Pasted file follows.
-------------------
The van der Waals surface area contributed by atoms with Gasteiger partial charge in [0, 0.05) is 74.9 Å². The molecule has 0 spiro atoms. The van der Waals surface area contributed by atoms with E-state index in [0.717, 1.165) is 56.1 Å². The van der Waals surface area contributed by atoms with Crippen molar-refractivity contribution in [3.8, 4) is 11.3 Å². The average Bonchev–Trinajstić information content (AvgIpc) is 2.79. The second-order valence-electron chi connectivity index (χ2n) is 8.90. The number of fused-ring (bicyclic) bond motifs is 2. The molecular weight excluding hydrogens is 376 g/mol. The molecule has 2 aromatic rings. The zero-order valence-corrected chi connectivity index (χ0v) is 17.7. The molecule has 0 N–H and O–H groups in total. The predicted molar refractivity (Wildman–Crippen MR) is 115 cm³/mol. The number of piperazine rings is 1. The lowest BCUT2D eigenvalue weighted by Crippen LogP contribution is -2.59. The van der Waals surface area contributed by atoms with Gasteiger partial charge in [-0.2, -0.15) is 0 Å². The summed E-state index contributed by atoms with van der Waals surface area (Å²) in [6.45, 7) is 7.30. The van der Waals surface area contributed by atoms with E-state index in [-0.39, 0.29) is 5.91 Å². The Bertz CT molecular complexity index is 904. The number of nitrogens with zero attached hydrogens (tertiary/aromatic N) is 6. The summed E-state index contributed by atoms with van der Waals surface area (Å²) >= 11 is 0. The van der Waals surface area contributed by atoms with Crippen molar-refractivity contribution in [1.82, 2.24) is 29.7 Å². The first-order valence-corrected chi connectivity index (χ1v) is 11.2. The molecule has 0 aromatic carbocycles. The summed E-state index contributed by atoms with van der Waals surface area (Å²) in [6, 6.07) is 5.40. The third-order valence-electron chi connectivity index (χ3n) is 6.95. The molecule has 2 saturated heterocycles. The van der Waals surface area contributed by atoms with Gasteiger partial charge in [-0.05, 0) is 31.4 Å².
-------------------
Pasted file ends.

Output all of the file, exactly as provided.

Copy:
The van der Waals surface area contributed by atoms with Gasteiger partial charge in [0, 0.05) is 74.9 Å². The molecule has 0 spiro atoms. The van der Waals surface area contributed by atoms with E-state index in [0.717, 1.165) is 56.1 Å². The van der Waals surface area contributed by atoms with Crippen molar-refractivity contribution in [3.8, 4) is 11.3 Å². The average Bonchev–Trinajstić information content (AvgIpc) is 2.79. The second-order valence-electron chi connectivity index (χ2n) is 8.90. The number of fused-ring (bicyclic) bond motifs is 2. The molecular weight excluding hydrogens is 376 g/mol. The molecule has 2 aromatic rings. The zero-order valence-corrected chi connectivity index (χ0v) is 17.7. The molecule has 0 N–H and O–H groups in total. The predicted molar refractivity (Wildman–Crippen MR) is 115 cm³/mol. The number of piperazine rings is 1. The lowest BCUT2D eigenvalue weighted by Crippen LogP contribution is -2.59. The van der Waals surface area contributed by atoms with Gasteiger partial charge in [-0.2, -0.15) is 0 Å². The summed E-state index contributed by atoms with van der Waals surface area (Å²) in [6.45, 7) is 7.30. The van der Waals surface area contributed by atoms with E-state index in [-0.39, 0.29) is 5.91 Å². The Bertz CT molecular complexity index is 904. The number of nitrogens with zero attached hydrogens (tertiary/aromatic N) is 6. The summed E-state index contributed by atoms with van der Waals surface area (Å²) >= 11 is 0. The van der Waals surface area contributed by atoms with Crippen molar-refractivity contribution in [1.82, 2.24) is 29.7 Å². The first-order valence-corrected chi connectivity index (χ1v) is 11.2. The molecule has 0 aromatic carbocycles. The summed E-state index contributed by atoms with van der Waals surface area (Å²) in [6, 6.07) is 5.40. The third-order valence-electron chi connectivity index (χ3n) is 6.95. The molecule has 2 saturated heterocycles. The van der Waals surface area contributed by atoms with Gasteiger partial charge in [-0.05, 0) is 31.4 Å².